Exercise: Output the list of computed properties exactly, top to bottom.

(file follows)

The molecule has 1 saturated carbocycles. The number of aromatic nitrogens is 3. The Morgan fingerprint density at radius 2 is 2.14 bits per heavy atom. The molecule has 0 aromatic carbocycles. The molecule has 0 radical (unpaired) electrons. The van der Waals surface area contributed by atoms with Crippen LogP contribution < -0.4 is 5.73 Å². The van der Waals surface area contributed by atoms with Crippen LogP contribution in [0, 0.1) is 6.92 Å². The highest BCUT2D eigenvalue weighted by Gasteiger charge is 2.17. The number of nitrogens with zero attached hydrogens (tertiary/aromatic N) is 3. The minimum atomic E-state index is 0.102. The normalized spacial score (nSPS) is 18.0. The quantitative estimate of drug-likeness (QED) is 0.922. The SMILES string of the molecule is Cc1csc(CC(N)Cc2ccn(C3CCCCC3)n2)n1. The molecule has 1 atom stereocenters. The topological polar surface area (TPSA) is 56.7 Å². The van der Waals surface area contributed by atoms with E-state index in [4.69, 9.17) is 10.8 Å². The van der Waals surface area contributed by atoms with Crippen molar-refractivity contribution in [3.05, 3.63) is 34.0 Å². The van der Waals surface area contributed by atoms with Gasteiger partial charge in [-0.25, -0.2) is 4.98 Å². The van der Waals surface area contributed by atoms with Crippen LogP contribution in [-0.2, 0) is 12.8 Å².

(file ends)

The molecule has 1 saturated carbocycles. The number of aromatic nitrogens is 3. The Morgan fingerprint density at radius 2 is 2.14 bits per heavy atom. The molecule has 0 aromatic carbocycles. The molecule has 0 radical (unpaired) electrons. The van der Waals surface area contributed by atoms with Crippen LogP contribution < -0.4 is 5.73 Å². The van der Waals surface area contributed by atoms with Crippen LogP contribution in [0, 0.1) is 6.92 Å². The highest BCUT2D eigenvalue weighted by Gasteiger charge is 2.17. The number of nitrogens with zero attached hydrogens (tertiary/aromatic N) is 3. The minimum atomic E-state index is 0.102. The normalized spacial score (nSPS) is 18.0. The quantitative estimate of drug-likeness (QED) is 0.922. The SMILES string of the molecule is Cc1csc(CC(N)Cc2ccn(C3CCCCC3)n2)n1. The molecule has 1 atom stereocenters. The topological polar surface area (TPSA) is 56.7 Å². The van der Waals surface area contributed by atoms with E-state index in [4.69, 9.17) is 10.8 Å². The van der Waals surface area contributed by atoms with Crippen molar-refractivity contribution in [3.05, 3.63) is 34.0 Å². The van der Waals surface area contributed by atoms with Gasteiger partial charge in [-0.25, -0.2) is 4.98 Å². The van der Waals surface area contributed by atoms with Crippen LogP contribution in [-0.2, 0) is 12.8 Å².